illustration of two faces, a man and a woman, staring at one another and connected by vines that meet together between them holding a glass of wine

Song: To Celia

by Ben Jonson
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How does the poet bring out the divine qualities of his lover in "Song: To Celia"?

In "Song: To Celia," the poet brings out the divine qualities of his lover by preferring drinking from her "divine" soul to drinking the nectar of the gods and by asserting that her breath is life giving.

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The speaker brings out the divine qualities he perceives in his beloved, first, by comparing her soul to the "nectar" of Jove or Zeus, the king of the Greek gods. The speaker says that the "drink" he wants to sip of hers is not her wine but a "drink divine"—in...

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The speaker brings out the divine qualities he perceives in his beloved, first, by comparing her soul to the "nectar" of Jove or Zeus, the king of the Greek gods. The speaker says that the "drink" he wants to sip of hers is not her wine but a "drink divine"—in other words, he wants to drink in a deep soul connection with her. In fact, he would rather be united with the divine soul of his beloved than sip Jove's nectar.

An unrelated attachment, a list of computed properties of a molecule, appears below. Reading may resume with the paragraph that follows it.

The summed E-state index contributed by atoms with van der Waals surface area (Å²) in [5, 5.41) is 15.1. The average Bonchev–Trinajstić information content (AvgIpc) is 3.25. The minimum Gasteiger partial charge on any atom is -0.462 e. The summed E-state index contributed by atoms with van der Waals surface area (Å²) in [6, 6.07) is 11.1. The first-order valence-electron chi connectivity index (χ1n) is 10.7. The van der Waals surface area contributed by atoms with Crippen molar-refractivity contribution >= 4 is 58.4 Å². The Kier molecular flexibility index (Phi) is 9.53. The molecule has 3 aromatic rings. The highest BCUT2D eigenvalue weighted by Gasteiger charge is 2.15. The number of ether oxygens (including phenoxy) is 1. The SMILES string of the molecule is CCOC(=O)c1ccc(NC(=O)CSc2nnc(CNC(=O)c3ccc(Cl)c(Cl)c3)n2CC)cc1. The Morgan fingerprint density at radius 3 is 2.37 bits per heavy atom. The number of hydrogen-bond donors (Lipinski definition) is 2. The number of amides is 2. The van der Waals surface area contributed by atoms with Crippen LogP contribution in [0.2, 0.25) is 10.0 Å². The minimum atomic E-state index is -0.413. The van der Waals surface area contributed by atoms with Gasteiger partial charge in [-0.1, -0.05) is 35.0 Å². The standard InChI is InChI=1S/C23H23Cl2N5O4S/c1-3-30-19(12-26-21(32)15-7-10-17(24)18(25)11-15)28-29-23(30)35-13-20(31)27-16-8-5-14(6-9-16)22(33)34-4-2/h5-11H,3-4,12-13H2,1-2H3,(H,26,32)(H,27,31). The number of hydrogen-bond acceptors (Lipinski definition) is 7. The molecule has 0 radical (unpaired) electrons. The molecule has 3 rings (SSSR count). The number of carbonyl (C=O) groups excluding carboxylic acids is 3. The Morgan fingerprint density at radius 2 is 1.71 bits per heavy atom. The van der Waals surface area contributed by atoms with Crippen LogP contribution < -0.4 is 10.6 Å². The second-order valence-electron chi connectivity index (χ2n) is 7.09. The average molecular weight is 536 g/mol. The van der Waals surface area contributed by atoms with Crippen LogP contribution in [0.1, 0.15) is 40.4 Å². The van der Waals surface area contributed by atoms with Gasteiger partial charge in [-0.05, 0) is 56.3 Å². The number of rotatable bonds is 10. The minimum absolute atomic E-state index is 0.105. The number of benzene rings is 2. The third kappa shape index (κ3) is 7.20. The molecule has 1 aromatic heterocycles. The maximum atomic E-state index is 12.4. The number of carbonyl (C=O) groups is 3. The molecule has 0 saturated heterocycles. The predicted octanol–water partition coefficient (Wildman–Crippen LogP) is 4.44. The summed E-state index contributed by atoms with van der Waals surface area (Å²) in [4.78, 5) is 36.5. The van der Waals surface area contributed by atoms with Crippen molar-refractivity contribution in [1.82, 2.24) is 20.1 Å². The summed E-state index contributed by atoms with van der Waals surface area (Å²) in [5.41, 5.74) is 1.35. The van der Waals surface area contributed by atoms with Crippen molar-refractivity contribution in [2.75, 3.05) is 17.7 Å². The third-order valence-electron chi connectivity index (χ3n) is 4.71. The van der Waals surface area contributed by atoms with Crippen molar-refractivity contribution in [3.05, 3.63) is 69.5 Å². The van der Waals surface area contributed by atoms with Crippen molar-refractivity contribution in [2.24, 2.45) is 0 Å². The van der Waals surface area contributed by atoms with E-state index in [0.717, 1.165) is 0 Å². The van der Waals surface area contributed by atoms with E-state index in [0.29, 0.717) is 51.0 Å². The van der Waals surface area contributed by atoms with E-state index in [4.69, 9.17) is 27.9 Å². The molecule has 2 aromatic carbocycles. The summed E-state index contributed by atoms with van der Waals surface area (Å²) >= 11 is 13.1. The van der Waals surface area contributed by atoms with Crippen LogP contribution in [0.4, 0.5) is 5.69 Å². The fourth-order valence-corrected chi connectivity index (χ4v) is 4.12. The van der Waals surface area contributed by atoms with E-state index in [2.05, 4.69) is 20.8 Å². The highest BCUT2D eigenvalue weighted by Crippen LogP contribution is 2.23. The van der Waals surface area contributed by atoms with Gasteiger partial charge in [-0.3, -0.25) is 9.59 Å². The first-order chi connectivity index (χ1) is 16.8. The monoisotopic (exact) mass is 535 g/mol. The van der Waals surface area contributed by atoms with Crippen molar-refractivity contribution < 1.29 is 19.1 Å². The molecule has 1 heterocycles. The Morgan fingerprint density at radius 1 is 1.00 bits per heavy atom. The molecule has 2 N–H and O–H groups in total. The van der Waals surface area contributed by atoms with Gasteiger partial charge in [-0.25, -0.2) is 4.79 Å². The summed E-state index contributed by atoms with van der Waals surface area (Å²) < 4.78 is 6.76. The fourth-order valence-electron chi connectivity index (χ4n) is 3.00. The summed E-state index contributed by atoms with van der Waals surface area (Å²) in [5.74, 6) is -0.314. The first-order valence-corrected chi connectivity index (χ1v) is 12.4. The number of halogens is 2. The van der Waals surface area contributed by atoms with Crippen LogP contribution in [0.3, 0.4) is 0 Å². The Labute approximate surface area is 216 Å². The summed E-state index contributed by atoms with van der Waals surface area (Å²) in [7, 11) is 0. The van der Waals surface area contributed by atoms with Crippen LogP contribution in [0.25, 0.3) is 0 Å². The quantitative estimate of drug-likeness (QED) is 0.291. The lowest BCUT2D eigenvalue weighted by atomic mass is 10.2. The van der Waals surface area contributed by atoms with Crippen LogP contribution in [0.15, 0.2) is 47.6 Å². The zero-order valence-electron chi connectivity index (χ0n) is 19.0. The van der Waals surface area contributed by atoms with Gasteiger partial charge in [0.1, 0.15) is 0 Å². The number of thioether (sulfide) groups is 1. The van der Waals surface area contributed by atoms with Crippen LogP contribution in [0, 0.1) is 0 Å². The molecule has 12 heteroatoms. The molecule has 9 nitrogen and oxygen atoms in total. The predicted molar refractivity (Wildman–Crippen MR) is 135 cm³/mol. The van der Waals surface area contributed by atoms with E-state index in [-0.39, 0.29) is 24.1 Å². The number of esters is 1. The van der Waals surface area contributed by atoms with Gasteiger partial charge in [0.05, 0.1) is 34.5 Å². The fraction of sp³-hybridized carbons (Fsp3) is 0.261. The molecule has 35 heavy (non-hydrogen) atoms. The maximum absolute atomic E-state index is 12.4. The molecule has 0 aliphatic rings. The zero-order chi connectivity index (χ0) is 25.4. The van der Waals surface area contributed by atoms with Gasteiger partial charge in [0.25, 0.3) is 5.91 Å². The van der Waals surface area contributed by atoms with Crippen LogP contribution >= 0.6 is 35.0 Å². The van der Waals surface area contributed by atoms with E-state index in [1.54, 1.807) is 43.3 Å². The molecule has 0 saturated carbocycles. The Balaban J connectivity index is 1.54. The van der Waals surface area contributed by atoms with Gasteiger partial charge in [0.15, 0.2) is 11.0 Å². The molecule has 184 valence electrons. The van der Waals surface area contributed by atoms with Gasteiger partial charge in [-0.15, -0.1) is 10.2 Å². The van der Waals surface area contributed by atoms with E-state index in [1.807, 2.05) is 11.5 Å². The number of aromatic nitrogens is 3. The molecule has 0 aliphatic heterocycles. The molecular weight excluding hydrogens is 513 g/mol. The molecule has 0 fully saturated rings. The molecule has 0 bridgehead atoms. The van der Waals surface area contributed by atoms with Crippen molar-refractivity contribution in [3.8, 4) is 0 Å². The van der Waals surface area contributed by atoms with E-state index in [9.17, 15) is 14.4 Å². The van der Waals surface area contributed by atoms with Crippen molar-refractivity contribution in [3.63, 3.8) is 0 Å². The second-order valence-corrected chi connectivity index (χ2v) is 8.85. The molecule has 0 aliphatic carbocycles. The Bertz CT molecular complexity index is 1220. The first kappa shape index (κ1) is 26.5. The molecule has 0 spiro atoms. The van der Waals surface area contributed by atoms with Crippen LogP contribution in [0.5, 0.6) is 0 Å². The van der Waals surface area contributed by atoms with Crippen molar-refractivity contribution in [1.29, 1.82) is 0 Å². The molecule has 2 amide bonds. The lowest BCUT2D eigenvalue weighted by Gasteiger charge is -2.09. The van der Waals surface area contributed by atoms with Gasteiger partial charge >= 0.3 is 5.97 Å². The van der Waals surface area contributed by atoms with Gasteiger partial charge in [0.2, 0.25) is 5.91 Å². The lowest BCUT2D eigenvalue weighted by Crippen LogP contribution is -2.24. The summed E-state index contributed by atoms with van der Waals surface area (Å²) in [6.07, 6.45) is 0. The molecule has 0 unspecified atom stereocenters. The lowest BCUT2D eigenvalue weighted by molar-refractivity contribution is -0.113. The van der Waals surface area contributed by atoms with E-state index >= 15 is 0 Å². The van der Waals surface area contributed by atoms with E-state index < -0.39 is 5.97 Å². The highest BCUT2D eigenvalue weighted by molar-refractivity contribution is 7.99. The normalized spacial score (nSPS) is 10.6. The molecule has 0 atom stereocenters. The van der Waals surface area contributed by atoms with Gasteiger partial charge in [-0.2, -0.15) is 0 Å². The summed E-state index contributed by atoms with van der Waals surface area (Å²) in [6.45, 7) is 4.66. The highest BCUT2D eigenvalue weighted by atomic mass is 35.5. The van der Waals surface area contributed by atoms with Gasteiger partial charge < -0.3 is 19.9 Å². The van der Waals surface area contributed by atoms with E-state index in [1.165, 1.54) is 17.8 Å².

In the second stanza, the speaker suggests that his beloved's breath has a divine or life-giving quality. He says that he sent her a rosy wreath in the hope that it could not wither in her presence. And even though she returned it to him, she breathed on it. This means it "grows" and "smells" of her.

Jonson is using hyperbole or exaggeration to describe the divine power he wants to believe is part of his beloved. He is flattering her in depicting her soul and breath as divine, trying to woo her and gain her interest. He is also describing the way a rejected lover feels about a beloved that will not return the love expressed: such a person seems divine and unattainable, even though the lover's soul yearns for her.

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